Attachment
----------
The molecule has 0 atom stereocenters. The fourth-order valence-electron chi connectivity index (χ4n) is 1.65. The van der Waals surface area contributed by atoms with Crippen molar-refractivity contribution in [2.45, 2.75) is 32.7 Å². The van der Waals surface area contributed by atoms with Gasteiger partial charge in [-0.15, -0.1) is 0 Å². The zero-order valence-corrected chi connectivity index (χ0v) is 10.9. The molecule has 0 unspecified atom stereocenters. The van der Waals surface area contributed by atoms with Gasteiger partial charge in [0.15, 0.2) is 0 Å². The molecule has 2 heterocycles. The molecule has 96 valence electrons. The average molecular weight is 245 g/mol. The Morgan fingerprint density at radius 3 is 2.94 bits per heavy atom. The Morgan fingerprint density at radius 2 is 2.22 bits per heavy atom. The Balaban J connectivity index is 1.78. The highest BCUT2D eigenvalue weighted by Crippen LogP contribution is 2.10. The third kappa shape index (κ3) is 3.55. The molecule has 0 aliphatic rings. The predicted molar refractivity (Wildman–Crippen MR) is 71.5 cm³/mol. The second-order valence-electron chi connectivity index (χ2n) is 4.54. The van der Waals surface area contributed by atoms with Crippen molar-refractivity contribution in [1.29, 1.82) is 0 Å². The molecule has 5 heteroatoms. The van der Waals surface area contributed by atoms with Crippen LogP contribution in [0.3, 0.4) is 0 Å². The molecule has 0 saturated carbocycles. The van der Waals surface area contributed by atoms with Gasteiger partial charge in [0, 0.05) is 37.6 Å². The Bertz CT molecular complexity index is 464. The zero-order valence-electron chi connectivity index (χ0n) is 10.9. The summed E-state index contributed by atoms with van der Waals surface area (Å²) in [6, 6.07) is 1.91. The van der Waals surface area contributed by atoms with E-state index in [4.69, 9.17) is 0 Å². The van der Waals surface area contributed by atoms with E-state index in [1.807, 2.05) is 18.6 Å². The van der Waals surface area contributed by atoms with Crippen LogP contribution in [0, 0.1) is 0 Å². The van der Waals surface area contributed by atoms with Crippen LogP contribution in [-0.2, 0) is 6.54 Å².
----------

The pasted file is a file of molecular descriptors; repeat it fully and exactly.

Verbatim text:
The molecule has 0 atom stereocenters. The fourth-order valence-electron chi connectivity index (χ4n) is 1.65. The van der Waals surface area contributed by atoms with Crippen molar-refractivity contribution in [2.45, 2.75) is 32.7 Å². The van der Waals surface area contributed by atoms with Gasteiger partial charge in [-0.15, -0.1) is 0 Å². The zero-order valence-corrected chi connectivity index (χ0v) is 10.9. The molecule has 0 unspecified atom stereocenters. The van der Waals surface area contributed by atoms with Gasteiger partial charge in [0.15, 0.2) is 0 Å². The molecule has 2 heterocycles. The molecule has 96 valence electrons. The average molecular weight is 245 g/mol. The Morgan fingerprint density at radius 3 is 2.94 bits per heavy atom. The Morgan fingerprint density at radius 2 is 2.22 bits per heavy atom. The Balaban J connectivity index is 1.78. The highest BCUT2D eigenvalue weighted by Crippen LogP contribution is 2.10. The third kappa shape index (κ3) is 3.55. The molecule has 0 aliphatic rings. The predicted molar refractivity (Wildman–Crippen MR) is 71.5 cm³/mol. The second-order valence-electron chi connectivity index (χ2n) is 4.54. The van der Waals surface area contributed by atoms with Crippen molar-refractivity contribution in [1.29, 1.82) is 0 Å². The molecule has 5 heteroatoms. The van der Waals surface area contributed by atoms with Crippen LogP contribution in [0.3, 0.4) is 0 Å². The molecule has 0 saturated carbocycles. The van der Waals surface area contributed by atoms with Gasteiger partial charge in [0, 0.05) is 37.6 Å². The Bertz CT molecular complexity index is 464. The zero-order valence-electron chi connectivity index (χ0n) is 10.9. The summed E-state index contributed by atoms with van der Waals surface area (Å²) in [6, 6.07) is 1.91. The van der Waals surface area contributed by atoms with E-state index in [4.69, 9.17) is 0 Å². The van der Waals surface area contributed by atoms with E-state index in [1.807, 2.05) is 18.6 Å². The van der Waals surface area contributed by atoms with Crippen LogP contribution in [0, 0.1) is 0 Å². The van der Waals surface area contributed by atoms with Crippen LogP contribution in [-0.2, 0) is 6.54 Å².